Australia: Significant competition changes proposed to the National Access Regime

The Competition and Consumer Amendment (Competition Policy Review) Bill 2017 will make three key changes to the National Access Regime.

The Competition and Consumer Amendment (Competition Policy Review) Bill 2017 represents the Commonwealth Government's second stage of implementing the reforms recommended by the Competition Policy Review chaired by Professor Ian Harper.

While much of the focus has been on amendments proposed to the competition provisions in Part IV of the Competition and Consumer Act 2010 (Cth) (CCA), the Bill will also make some significant changes to the operation of the National Access Regime. In doing so, the Bill will also implement the earlier recommendations of the Productivity Commission's 2013 Inquiry into the National Access Regime.

Key changes are to:

  • amend and clarify the declaration criteria that must be satisfied in order for a service to become declared;
  • deem a Minister's decision (on declaration) to be the same as the recommendation of the National Competition Council (NCC) if the Minister fails to make a decision within the 60 day time limit; and
  • amend and clarify the scope of an access determination (made by the ACCC) to "extend" a facility.

Declaration criteria

For a service to be declared under Part IIIA of the CCA the declaration criteria must be satisfied. This involves the declaration applicant first applying to the National Competition Council (NCC) for a recommendation to declare the relevant service/s. Upon the NCC making its recommendation to the designated Minister, he/she must then decide whether the declaration criteria have been satisfied. If the Minister finds that the criteria have been satisfied, then he/she must decide to declare the relevant service/s.

The Bill proposes to amend the declaration criteria as set out below.

Declaration criterion (a)

Current form: That access (or increased access) to the service would promote a material increase in competition in at least one market (whether or not in Australia), other than the market for the service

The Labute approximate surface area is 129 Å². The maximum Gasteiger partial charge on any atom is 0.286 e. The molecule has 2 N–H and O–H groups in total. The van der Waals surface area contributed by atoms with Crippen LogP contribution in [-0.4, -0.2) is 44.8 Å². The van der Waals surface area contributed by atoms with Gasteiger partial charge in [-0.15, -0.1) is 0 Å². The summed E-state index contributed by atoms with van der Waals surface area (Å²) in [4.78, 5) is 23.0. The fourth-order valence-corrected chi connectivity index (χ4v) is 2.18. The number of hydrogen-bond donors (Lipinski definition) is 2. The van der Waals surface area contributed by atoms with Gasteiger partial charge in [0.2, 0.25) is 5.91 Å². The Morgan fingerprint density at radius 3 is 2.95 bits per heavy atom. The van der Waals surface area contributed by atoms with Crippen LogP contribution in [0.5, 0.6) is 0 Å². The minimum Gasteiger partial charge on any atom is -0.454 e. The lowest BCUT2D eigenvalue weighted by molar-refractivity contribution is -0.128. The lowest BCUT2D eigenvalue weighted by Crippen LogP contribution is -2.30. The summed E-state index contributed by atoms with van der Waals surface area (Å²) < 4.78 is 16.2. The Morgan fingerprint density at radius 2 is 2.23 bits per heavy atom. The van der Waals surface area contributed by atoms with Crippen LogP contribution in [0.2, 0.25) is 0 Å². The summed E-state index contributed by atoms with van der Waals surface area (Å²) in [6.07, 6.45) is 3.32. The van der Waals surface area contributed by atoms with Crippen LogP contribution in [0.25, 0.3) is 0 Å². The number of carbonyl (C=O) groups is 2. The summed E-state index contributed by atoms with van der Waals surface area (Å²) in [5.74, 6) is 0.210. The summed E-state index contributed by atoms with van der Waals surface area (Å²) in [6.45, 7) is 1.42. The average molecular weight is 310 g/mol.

Amended form: That access (or increased access) to the service, on reasonable terms and conditions, as a result of a declaration of the service would promote a material increase in competition in at least one market (whether or not in Australia), other than the market for the service

Declaration criterion (b)

Current form: That it would be uneconomical for anyone to develop another facility to provide the service

Amended form: That the facility that is used (or will be used) to provide the service could meet the total foreseeable demand in the market:

  • over the period for which the service would be declared; and
  • at the least cost compared to any 2 or more facilities (which could include the first-mentioned facility

Declaration criterion (c)

Current form: That the facility is of national significance, having regard to the size of the facility, the importance of the facility to constitutional trade or commerce, or the importance of the facility to the national economy

Amended form: No change

Declaration criterion (e)

Current form: That access to the service is not already the subject of an "effective access regime"

Amended form: To be omitted from the declaration criteria but included as a pre-requisite for an applicant applying for the declaration of a service - that is, the service must not be the subject of an effective access regime at the time of the application

Declaration criterion (f)

Current form: That access (or increased access) to the service would not be contrary to the public interest

Amended form: That access (or increased access) to the service, on reasonable terms and conditions, as a result of a declaration of the service would promote the public interest

Each of these declaration criteria have been considered in a number of cases heard before the Australian Competition Tribunal and the Federal and High Court. The effect of the proposed amendments will be to over-turn the current judicial interpretation as it applies to each of criteria (a) and (b).

Criterion (a) - promotion of competition

There has been much debate about whether you assess if:

  • access compared with no access; or
  • access on reasonable terms and conditions,

would promote competition.

These amendments resolve that debate.